Phil Mickelson apologizes for 'reckless' Saudi league comments: 'I need to be held accountable'

·Writer
·4 min read

After intense criticism in recent days, Phil Mickelson apologized on Tuesday for his comments about Saudi Arabia and its rumored golf league.

Mickelson put out a lengthy statement on Twitter on Tuesday afternoon, and blamed his latest comments from an upcoming book on being used “out of context and without my consent.”

“I used words that I sincerely regret that do not reflect my true feelings or intentions,” Mickelson said, in part. “It was reckless, I offended people, and I am deeply sorry for my choice of words. I’m beyond disappointed and will make every effort to self-reflect and learn from this.”

Mickelson's sponsorship deal with KPMG ended on Tuesday, too.

Mickelson supported Saudi-backed golf league

Mickelson has been perhaps the loudest, and only, PGA Tour golfer supporting the Saudi-backed golf league in recent weeks. Even Bryson DeChambeau and Dustin Johnson backed away from it on Sunday and committed to staying on Tour.

There have been almost no details announced about the potential tour, either, other than that Hall of Famer Greg Norman is leading it.

While Mickelson has been very vocal about his issues with the Tour, comments he made in an upcoming book from author Alan Shipnuck were released last week that turned heads.

“They’re scary motherf***ers to get involved with,” Mickelson said of the Saudis, via Shipnuck. “They killed [Washington Post reporter Jamal] Khashoggi and have a horrible record on human rights. They execute people over there for being gay. Knowing all of this, why would I even consider it?

“Because this is a once-in-a-lifetime opportunity to reshape how the PGA Tour operates.”

Mickelson claimed that his comments from the upcoming book were “off record” and were shared without his consent. Shipnuck hit back on that almost immediately after Mickelson’s statement was published.

“The ‘off the record’ piece of this is completely false and I’ll have more to say on that shortly,” Shipnuck tweeted.

Though Mickelson apologized in his statement, and he’s very aware of the horrific things the Saudi Arabian government has been accused of doing, he said he still supported the venture and said he believed that golf needed changing.

“I have always known that criticism would come with exploring anything new,” Mickelson said. “I still chose to put myself at the forefront of this to inspire change, taking the hits publicly to do the work behind the scenes.

“My experience with LIV Golf Investments has been very positive. I apologize for anything I said that was taken out of context. The specific people I have worked with are visionaries and have only been supportive. More importantly they passionately love golf and share my drive to make the game better.”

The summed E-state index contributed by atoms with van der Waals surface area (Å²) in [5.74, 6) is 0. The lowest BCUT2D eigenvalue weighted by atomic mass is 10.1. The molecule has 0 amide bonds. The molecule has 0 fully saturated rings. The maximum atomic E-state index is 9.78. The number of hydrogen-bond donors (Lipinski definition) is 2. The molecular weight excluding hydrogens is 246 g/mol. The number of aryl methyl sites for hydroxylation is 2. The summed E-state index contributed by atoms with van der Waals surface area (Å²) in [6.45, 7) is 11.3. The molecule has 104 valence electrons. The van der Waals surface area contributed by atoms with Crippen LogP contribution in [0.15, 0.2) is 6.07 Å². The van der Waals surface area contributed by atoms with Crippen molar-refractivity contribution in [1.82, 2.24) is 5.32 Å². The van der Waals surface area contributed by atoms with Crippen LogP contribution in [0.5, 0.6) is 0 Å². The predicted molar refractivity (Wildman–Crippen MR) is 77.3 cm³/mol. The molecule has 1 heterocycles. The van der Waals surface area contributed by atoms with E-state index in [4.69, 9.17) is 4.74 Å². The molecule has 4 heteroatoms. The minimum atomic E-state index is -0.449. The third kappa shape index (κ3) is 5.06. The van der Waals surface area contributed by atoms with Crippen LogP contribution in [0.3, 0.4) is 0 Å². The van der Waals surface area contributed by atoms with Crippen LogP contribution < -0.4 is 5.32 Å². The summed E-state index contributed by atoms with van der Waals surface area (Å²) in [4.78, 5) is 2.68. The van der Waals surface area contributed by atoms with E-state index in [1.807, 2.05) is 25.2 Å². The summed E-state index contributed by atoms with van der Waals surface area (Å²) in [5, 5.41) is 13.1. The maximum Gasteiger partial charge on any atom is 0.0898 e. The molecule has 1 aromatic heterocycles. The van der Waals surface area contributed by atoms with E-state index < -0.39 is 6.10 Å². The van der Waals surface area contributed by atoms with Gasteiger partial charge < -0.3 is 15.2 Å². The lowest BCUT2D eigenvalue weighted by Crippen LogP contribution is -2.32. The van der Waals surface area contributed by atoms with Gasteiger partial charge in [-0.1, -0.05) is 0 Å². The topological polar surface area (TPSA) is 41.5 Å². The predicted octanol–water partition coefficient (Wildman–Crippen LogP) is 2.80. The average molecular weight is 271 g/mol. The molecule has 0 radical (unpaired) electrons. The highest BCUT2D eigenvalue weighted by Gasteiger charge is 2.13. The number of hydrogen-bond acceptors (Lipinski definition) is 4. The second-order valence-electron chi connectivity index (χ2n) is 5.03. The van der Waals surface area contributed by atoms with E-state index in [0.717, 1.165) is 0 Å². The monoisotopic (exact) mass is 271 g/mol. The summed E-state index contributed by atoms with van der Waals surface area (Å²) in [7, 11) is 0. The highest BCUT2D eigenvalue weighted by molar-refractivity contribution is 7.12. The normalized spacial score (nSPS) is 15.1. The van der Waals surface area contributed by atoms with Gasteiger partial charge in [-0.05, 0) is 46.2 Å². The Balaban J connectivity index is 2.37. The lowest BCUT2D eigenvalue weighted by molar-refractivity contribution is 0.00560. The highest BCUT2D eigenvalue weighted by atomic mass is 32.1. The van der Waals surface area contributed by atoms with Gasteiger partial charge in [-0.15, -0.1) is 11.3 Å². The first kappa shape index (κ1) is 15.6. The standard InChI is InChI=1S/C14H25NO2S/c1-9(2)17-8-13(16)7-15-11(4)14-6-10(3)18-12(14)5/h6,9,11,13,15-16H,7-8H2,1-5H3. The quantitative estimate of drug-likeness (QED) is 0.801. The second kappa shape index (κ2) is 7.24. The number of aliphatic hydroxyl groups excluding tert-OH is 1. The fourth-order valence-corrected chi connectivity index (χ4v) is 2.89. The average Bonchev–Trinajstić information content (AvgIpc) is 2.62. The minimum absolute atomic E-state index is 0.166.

Mickelson: ‘I need to be held accountable’

Mickelson is one of the most popular golfers in the history of the Tour. He’s won 45 times throughout his 31-year career. He has six major wins to his name, too, including at the PGA Championship last season.

Mickelson has played just four times on Tour so far this season, most recently at the Farmers Insurance Open where he missed the cut.

It’s unclear when he will compete again. He said in his statement that he needs some “time away to prioritize the ones I love the most and work on being the man I want to be.”

“I have made a lot of mistakes in my life and many have been shared with the public,” Mickelson said. “My intent was never to hurt anyone and I’m so sorry to the people I have negatively impacted. This has always been about supporting the players and the game and I appreciate all the people who have given me the benefit of the doubt.

“Despite my belief that some changes have already been made within the overall discourse, I know I need to be held accountable. For the past 31 years I have lived a very public life and I have strived to live up to my own expectations, be the role model the fans deserve and be someone that inspires others … The past 10 years I have felt the pressure and stress slowly affecting me at a deeper level. I know I have not been my best and desperately need some time away to prioritize the ones I love most and work on being the man I want to be.”

Phil Mickelson
Phil Mickelson apologized in a lengthy statement on Tuesday for his comments about the Saudi-backed golf league. (Luke Walker/WME IMG/WME IMG via Getty Images)